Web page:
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Reshaping Baselines for a Better Tomorrow

Buck looking at me, helping me establish wildlife baselines

Early in my life I witnessed a lot. Not quite like the young Amish boy in the eighties movie, Witness, but in the sense of how my grandparents and older adults generally arranged their lives. An early memory I hold is of my grandfather, “Pappy” building a tool shed. And of my grandmother, “Grammy” sowing tomato and pepper and squash and lettuce seeds in the “kitchen garden” as they called it. In this semi-rural setting I recall hearing birdsong and sighting fox and deer.

In some way, these early memories and experiences have informed my worldview—how I judge and perceive cultural trends and the like. They’ve left an imprint on my assessment of what’s right and wrong, ill-conceived and wise. These early exposures to making and doing no doubt influenced my take of Illich’s concept of the vernacular. You could say that these early encounters helped establish my “baseline” against which I judge future “progress.”

The first person to use the word “baseline” in this way was fisheries scientist, Daniel Pauly.  He coined the term “shifting baselines” by describing how

“every generation begins its conscious life by assessing the state of the world and society around it and using what it sees as a baseline to evaluate changes that occur subsequently.”

Or in plainer language, that what we experience as children informs how we judge things that change over the course of our lives. If when growing up “socializing” meant face-to-face conversation, we’re likely to find Facebook “sharing” unsatisfying today. If when growing up “visiting the wild” meant watching the drug-addicted on Skid Row, we’re not likely to miss the vanishing turtles, and frogs, and bats in our backyards today. 

One discouraging aspect of “shifting baselines” is that many of the baselines worth preserving or resuscitating are beyond the experience of those of us alive today. Few of us know anyone whose baseline memory of the Great Plains includes roaming buffalo. And fewer of us recall a time when work didn’t mean working for wages.

And in an increasingly ahistorical culture, this is a problem. As administrators excise natural history courses out of university courses, fewer people take up history as a career, and those in power promote STEM, should we really wonder why the young folks at Google can’t dream beyond an automotive future?

Each generation struggles to see how walking and cycling places was once viable and popular. People fighting for livable wages forget how before wage-labor, Illich reminds us that

“most of the environment had been considered as commons from which most people could draw most of their sustenance without needing to take recourse to the market…this transformation is in the blind spot of political economy.”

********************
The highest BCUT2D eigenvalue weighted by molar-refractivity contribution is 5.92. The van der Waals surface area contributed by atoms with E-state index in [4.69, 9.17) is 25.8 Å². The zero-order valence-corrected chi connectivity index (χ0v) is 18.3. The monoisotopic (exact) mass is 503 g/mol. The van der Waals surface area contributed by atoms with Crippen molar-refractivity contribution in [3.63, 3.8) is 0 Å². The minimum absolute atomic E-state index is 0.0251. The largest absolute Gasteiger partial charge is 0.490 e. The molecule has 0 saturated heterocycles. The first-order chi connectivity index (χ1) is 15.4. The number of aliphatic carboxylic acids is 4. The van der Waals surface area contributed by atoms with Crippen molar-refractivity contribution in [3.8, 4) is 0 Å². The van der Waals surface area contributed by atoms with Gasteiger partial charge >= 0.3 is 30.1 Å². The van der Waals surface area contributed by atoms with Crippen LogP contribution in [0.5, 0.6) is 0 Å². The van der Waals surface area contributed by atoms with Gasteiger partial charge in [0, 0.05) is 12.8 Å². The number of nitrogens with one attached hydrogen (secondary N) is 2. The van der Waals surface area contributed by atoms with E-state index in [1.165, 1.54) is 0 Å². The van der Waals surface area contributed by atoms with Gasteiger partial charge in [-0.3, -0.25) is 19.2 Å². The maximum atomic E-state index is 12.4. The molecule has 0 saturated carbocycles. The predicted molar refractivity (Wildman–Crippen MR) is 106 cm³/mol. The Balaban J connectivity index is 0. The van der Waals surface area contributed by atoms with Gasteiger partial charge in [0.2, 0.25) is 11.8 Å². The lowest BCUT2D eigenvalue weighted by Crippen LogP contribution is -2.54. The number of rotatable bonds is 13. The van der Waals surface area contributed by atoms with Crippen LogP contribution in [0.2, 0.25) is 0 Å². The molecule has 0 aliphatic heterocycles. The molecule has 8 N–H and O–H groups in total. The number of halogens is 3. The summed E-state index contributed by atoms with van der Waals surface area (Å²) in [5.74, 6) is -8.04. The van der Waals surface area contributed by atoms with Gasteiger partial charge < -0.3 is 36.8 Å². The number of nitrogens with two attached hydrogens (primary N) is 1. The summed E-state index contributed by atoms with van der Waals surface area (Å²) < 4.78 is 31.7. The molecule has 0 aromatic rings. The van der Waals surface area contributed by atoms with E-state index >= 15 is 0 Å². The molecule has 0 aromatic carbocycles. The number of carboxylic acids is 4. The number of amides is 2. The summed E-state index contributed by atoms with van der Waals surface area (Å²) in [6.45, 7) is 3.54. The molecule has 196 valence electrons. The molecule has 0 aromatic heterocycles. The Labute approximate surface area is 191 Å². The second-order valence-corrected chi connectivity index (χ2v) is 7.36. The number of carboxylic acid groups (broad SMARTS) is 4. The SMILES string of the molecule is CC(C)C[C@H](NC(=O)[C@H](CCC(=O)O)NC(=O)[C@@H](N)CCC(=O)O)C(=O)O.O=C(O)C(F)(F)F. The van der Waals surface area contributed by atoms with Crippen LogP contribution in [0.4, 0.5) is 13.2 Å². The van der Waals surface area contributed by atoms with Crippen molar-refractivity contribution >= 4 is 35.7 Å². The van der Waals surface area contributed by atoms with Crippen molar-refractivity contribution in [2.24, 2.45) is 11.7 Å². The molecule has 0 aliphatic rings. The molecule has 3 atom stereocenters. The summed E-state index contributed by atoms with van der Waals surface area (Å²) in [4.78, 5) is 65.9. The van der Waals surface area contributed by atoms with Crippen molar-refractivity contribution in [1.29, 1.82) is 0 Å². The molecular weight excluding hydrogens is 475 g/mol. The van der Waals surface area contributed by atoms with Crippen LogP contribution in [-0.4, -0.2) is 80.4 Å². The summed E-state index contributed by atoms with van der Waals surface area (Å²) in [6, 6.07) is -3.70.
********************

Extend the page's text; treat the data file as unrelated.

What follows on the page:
Memories of people working together to create community commons have receded under the weight of the motorist agenda. Convivial places where people made their lives have transformed into spaces where we must consume or get lost—”no loitering!”

Natural activities like cooking become pastimes that Michael Pollan feels compelled to remind us about. Communal entertainment becomes pre-packaged and standardized “stimulation.” Art is now something people called “artists” do; music, an act that “musicians” perform.

But you know, not all shifting baselines or “collective forgetfulnesses” are disparaging. Many of our LGBT brothers and sisters can now legally marry; smoking in enclosed public spaces has become strange and unwelcome; and today’s kids know little of the pre-80s trash-riddled landscape.

However, it’s sad these same kids and nearly all of us know little of the fox and bear and buffalo that once roamed in our backyards. We all lack direct experience of a world not dominated by rolling machines. Growing numbers of us will never know a time before rumbling jets didn’t puncture our afternoon reverie. Today’s children already find foreign an embodied pre- Instagram and -Snapchat social world.

One hope I hold onto is that more and more kids today will know birdsong and troubadours as readily as they understand bitcoins and iPads. After all, what is culture but an arrangement of human activity? As essayist, Rebecca Solnit writes in Wanderlust

“We tend to consider the foundations of our culture to be natural, but every foundation had builders and an origin—which is to say that it was a creative construction, not a biological inevitability.” 

Exactly. Culture isn’t biological, it’s cultural. We can and must change it.  And a wise “cultural shift” should begin with young people. Their early experiences inform their “baselines”, which inform their worldviews, which inform the way the are in the world. We can teach children skills like knitting, canning, constructing, gardening and plumbing as readily as we can teach them robotics and coding.

Kids should be allowed to wander alone and with friends through wooded patches and along streams and rivers. Together, we can ensure that the baselines kids judge any future against is full of meaningful social relationships, nature, wonder, discovery, and purposeful activity. Together, we can resuscitate a vernacular world.

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